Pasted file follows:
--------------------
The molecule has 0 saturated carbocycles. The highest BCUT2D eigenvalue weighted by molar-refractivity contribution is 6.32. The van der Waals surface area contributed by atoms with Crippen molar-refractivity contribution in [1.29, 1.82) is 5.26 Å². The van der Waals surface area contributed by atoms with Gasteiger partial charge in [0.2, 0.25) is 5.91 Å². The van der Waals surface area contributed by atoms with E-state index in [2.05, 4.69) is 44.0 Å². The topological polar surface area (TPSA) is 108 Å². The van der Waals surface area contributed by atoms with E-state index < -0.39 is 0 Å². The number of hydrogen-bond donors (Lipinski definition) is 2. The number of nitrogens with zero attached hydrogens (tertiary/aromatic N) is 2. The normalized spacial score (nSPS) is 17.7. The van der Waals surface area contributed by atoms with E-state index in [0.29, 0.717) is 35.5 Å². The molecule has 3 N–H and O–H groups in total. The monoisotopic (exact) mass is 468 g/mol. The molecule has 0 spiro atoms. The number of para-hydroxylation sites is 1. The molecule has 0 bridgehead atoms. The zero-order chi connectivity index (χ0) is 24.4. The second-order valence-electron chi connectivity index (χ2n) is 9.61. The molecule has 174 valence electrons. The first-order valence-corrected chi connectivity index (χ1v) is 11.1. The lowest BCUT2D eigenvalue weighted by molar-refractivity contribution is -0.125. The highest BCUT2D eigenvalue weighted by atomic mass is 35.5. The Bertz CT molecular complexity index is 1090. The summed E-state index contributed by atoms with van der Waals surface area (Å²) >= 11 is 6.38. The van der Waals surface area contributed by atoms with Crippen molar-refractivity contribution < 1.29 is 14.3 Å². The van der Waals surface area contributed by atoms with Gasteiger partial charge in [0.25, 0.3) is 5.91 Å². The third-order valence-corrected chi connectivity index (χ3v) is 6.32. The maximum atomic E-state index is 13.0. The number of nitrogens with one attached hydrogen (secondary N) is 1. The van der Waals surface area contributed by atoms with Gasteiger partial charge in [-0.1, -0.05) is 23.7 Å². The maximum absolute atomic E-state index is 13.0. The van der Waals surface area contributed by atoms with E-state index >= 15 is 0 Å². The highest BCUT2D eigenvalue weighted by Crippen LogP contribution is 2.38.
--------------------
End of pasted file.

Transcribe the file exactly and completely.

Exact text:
The molecule has 0 saturated carbocycles. The highest BCUT2D eigenvalue weighted by molar-refractivity contribution is 6.32. The van der Waals surface area contributed by atoms with Crippen molar-refractivity contribution in [1.29, 1.82) is 5.26 Å². The van der Waals surface area contributed by atoms with Gasteiger partial charge in [0.2, 0.25) is 5.91 Å². The van der Waals surface area contributed by atoms with E-state index in [2.05, 4.69) is 44.0 Å². The topological polar surface area (TPSA) is 108 Å². The van der Waals surface area contributed by atoms with E-state index < -0.39 is 0 Å². The number of hydrogen-bond donors (Lipinski definition) is 2. The number of nitrogens with zero attached hydrogens (tertiary/aromatic N) is 2. The normalized spacial score (nSPS) is 17.7. The van der Waals surface area contributed by atoms with E-state index in [0.29, 0.717) is 35.5 Å². The molecule has 3 N–H and O–H groups in total. The monoisotopic (exact) mass is 468 g/mol. The molecule has 0 spiro atoms. The number of para-hydroxylation sites is 1. The molecule has 0 bridgehead atoms. The zero-order chi connectivity index (χ0) is 24.4. The second-order valence-electron chi connectivity index (χ2n) is 9.61. The molecule has 174 valence electrons. The first-order valence-corrected chi connectivity index (χ1v) is 11.1. The lowest BCUT2D eigenvalue weighted by molar-refractivity contribution is -0.125. The highest BCUT2D eigenvalue weighted by atomic mass is 35.5. The Bertz CT molecular complexity index is 1090. The summed E-state index contributed by atoms with van der Waals surface area (Å²) >= 11 is 6.38. The van der Waals surface area contributed by atoms with Crippen molar-refractivity contribution < 1.29 is 14.3 Å². The van der Waals surface area contributed by atoms with Gasteiger partial charge in [0.25, 0.3) is 5.91 Å². The third-order valence-corrected chi connectivity index (χ3v) is 6.32. The maximum atomic E-state index is 13.0. The number of nitrogens with one attached hydrogen (secondary N) is 1. The van der Waals surface area contributed by atoms with Gasteiger partial charge in [-0.1, -0.05) is 23.7 Å². The maximum absolute atomic E-state index is 13.0. The van der Waals surface area contributed by atoms with E-state index >= 15 is 0 Å². The highest BCUT2D eigenvalue weighted by Crippen LogP contribution is 2.38.